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When I started the yearlong Homestead Herbalism class with Susan Hess in January I felt so so witchy, excited, tender, nostalgic, and hopeful. Sometimes when I start learning something new I feel overwhelmed with thoughts that I’m very behind and late to the party. In this case, I treated those thoughts with curiosity and compassion and remembered that I’m always in the right place at the right time.

I am enough. I have enough. I know enough.

Thankfully, Susan Hess is a seasoned teacher and her curriculum is both chock full of information and integrative from month to month. Our first entire class was devoted to tea but that’s a topic we return to in each class while enjoying a new concoction, iced or hot, made with fresh or dried herbs depending on the season.

First I learned the difference between infusions and decoctions.

Infusions are made with the the soft parts of a plant including flowers and leaves. Decoctions are made from the hard parts of plants, like the stems and roots. There are some exceptions (like dried, roasted dandelion root) but those general guidelines are a good starting place. Months after this first lesson, yesterday I came into alignment to make my own proper infusion.

Omg.

Once you know how good tea can be, then you know, and you can’t un-know this magic again.

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How to make a truly magical french press tea infusion from dried herbs:

 

  • Grow some plants. Other options include making friends with people who grow plants (like I did, thanks Virginia!!) or connect with a store that sells high quality dried herbs (and skip the next step or two).

 

  • Dry your herbs. Harvest a little bit of the plant at a time. A great way to dry herbs is in paper bags. The long bags that liquor stores sell wine in are perfect for drying out a few sprigs of any given plant. If it’s the end of the season and you’re trying to salvage a whole bunch of fresh plant material, a regular size paper shopping bag works too. Susan Hess blew my mind when she suggested leaving these bags in your car for a few days to dry out the herbs. Especially during the summer and early fall, a closed car acts like a vacuum seal oven and the plants get crispy in about three days.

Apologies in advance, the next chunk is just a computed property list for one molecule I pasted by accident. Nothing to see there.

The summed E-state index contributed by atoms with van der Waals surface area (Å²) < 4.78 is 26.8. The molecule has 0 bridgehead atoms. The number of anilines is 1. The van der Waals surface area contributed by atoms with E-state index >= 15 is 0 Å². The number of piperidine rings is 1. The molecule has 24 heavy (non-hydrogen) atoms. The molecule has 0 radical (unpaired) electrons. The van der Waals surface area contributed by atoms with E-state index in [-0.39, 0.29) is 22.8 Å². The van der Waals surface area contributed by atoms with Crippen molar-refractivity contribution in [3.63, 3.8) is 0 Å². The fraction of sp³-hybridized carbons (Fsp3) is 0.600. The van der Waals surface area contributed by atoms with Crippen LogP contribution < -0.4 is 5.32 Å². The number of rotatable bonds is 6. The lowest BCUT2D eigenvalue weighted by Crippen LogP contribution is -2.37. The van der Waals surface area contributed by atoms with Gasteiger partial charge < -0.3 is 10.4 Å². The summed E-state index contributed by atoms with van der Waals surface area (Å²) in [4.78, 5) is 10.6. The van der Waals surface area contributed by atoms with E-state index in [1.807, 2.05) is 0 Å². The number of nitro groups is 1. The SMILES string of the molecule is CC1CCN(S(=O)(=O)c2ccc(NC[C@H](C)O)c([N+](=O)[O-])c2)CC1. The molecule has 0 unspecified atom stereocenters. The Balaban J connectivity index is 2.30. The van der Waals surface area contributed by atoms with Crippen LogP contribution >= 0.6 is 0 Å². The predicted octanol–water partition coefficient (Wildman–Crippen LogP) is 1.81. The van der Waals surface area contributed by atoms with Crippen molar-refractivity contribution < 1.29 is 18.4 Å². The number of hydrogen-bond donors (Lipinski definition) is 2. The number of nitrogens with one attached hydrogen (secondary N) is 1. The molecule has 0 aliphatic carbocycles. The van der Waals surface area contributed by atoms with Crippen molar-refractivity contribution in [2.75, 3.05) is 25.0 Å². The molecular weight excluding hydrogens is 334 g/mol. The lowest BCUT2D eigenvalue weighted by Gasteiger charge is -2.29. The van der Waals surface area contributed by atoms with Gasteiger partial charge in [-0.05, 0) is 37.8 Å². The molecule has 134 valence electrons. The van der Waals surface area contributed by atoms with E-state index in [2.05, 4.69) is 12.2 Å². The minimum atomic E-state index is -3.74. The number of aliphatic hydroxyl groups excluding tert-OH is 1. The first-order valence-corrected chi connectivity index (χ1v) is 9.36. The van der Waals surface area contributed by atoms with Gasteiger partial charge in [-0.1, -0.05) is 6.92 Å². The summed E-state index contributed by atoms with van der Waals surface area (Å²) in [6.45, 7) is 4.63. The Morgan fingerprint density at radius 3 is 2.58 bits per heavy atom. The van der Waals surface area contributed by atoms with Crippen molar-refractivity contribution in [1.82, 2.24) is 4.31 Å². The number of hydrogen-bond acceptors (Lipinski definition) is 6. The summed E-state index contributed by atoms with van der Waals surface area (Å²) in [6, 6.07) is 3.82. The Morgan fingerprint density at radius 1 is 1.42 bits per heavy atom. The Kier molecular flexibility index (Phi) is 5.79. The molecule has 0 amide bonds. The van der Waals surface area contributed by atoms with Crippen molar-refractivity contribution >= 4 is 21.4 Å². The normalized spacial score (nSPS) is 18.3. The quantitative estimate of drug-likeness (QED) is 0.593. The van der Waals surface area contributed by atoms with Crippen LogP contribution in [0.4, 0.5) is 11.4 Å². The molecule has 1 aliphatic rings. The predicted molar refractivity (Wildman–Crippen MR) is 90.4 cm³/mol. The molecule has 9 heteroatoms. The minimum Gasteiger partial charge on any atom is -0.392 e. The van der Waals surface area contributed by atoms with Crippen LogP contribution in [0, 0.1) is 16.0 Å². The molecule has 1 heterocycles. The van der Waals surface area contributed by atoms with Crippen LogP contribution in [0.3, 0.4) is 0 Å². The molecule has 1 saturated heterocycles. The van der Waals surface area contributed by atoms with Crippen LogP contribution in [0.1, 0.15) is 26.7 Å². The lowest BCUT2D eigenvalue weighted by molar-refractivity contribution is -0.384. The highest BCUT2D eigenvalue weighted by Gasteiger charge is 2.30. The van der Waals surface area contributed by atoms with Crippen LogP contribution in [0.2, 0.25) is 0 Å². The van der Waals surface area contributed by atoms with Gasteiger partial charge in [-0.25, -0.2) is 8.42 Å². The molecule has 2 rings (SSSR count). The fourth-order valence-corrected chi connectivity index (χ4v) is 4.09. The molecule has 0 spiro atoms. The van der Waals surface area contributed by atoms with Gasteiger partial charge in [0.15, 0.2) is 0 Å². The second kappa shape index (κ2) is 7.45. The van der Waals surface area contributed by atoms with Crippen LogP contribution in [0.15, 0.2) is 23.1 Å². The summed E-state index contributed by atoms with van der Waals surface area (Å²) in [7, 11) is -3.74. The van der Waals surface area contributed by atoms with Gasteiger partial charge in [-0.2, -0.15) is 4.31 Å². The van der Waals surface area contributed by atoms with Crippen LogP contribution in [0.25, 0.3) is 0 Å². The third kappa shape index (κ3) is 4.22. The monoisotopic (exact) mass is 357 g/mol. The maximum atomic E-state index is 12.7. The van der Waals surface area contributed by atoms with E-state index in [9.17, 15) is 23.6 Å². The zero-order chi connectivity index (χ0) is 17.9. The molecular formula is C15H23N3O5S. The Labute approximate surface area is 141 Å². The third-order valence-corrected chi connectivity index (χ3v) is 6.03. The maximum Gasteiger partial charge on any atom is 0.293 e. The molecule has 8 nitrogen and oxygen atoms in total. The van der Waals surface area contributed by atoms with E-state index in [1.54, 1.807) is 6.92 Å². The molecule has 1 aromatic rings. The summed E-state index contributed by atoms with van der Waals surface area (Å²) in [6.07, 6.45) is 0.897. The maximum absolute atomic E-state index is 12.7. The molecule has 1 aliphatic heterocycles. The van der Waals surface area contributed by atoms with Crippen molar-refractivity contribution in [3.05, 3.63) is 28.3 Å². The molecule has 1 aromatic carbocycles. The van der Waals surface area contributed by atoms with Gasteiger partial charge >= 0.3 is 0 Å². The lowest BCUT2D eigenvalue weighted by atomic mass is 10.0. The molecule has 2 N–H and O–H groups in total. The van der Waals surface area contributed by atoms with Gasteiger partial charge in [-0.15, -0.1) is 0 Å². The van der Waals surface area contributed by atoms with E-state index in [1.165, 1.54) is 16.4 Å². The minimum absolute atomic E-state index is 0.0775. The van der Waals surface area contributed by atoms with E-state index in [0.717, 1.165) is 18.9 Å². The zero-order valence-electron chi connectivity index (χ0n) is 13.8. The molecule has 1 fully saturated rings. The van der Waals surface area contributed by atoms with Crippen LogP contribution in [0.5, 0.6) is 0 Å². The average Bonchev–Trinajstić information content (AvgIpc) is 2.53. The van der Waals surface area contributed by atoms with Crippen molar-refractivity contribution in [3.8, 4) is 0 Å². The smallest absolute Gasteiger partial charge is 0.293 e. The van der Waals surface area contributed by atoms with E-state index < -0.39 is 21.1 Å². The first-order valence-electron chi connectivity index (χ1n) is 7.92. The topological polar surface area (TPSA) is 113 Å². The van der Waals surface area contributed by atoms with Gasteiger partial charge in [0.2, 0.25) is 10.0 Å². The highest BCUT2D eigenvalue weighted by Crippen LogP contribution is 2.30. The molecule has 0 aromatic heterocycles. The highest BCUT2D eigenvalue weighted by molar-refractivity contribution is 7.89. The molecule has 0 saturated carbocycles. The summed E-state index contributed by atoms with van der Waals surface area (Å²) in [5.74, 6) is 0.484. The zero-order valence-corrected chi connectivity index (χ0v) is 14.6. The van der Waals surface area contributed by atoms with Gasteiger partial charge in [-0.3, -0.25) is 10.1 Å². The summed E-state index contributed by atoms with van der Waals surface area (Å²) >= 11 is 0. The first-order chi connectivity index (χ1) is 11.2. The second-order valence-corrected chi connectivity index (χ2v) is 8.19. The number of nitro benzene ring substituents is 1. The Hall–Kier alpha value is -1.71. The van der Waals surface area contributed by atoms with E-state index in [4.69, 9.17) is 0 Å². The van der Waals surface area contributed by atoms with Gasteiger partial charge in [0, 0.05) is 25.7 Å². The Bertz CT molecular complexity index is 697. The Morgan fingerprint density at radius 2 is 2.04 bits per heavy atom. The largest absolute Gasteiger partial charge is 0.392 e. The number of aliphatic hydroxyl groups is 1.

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  • Process your herbs. Once plants are dry, strip the leaves off of stems.

 

  • Get organized. Store dried herbs in glass jars with airtight lids. Label your jars with what kind of plant is inside. This is important! You think you’ll remember what’s inside each jar without labels, but you won’t. I already tested this out for you. Maybe learn from my mistakes.

 

Susan Hess' shelves of perfectly labeled dried herbs

Susan Hess’ shelves of perfectly labeled dried herbs

 

  • Design your potion. When it comes time to make your infusion, work with three herbs at a time so you can get to know how different plants taste and blend together without getting lost in a sea of a million competing flavors. Lightly crush and drop a handful of each selected herb into a french press.

 

  • Let the magic happen. Cover with boiling water, pop the top on, and leave for fifteen minutes. It’s important that the lid is sealed so that the delicious and beneficial qualities in the plants don’t waft away in the rising steam.

 

  • Enjoy. Pour the infusion into your favorite mug. Smell the tea. Smile. Drink.

 

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Leah Moon

I am an artist and healer who creates and enjoys life. I'm willing to relax and have fun in order to share my art, happiness, and faith freely with the world. Join my mailing list to get a weekly email for spiritual seekers.

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